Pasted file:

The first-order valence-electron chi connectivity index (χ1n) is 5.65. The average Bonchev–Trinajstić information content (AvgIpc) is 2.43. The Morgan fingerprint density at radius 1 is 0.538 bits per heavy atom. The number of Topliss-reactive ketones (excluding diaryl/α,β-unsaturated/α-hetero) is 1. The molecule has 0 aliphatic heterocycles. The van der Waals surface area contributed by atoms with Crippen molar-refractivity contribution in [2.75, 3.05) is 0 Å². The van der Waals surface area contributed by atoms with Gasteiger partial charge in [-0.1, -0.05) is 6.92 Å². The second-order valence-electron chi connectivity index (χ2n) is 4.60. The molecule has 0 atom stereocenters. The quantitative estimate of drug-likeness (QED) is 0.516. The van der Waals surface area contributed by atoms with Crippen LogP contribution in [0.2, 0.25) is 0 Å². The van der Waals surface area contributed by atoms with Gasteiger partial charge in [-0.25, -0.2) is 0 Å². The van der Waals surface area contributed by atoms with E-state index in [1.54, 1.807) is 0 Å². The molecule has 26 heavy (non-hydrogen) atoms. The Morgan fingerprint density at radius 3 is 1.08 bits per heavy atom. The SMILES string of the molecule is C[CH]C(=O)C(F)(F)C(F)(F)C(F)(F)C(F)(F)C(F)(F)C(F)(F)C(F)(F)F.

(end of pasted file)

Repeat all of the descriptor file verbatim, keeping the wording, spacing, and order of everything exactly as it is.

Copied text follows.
The first-order valence-electron chi connectivity index (χ1n) is 5.65. The average Bonchev–Trinajstić information content (AvgIpc) is 2.43. The Morgan fingerprint density at radius 1 is 0.538 bits per heavy atom. The number of Topliss-reactive ketones (excluding diaryl/α,β-unsaturated/α-hetero) is 1. The molecule has 0 aliphatic heterocycles. The van der Waals surface area contributed by atoms with Crippen molar-refractivity contribution in [2.75, 3.05) is 0 Å². The van der Waals surface area contributed by atoms with Gasteiger partial charge in [-0.1, -0.05) is 6.92 Å². The second-order valence-electron chi connectivity index (χ2n) is 4.60. The molecule has 0 atom stereocenters. The quantitative estimate of drug-likeness (QED) is 0.516. The van der Waals surface area contributed by atoms with Crippen LogP contribution in [0.2, 0.25) is 0 Å². The van der Waals surface area contributed by atoms with Gasteiger partial charge in [-0.25, -0.2) is 0 Å². The van der Waals surface area contributed by atoms with E-state index in [1.54, 1.807) is 0 Å². The molecule has 26 heavy (non-hydrogen) atoms. The Morgan fingerprint density at radius 3 is 1.08 bits per heavy atom. The SMILES string of the molecule is C[CH]C(=O)C(F)(F)C(F)(F)C(F)(F)C(F)(F)C(F)(F)C(F)(F)C(F)(F)F.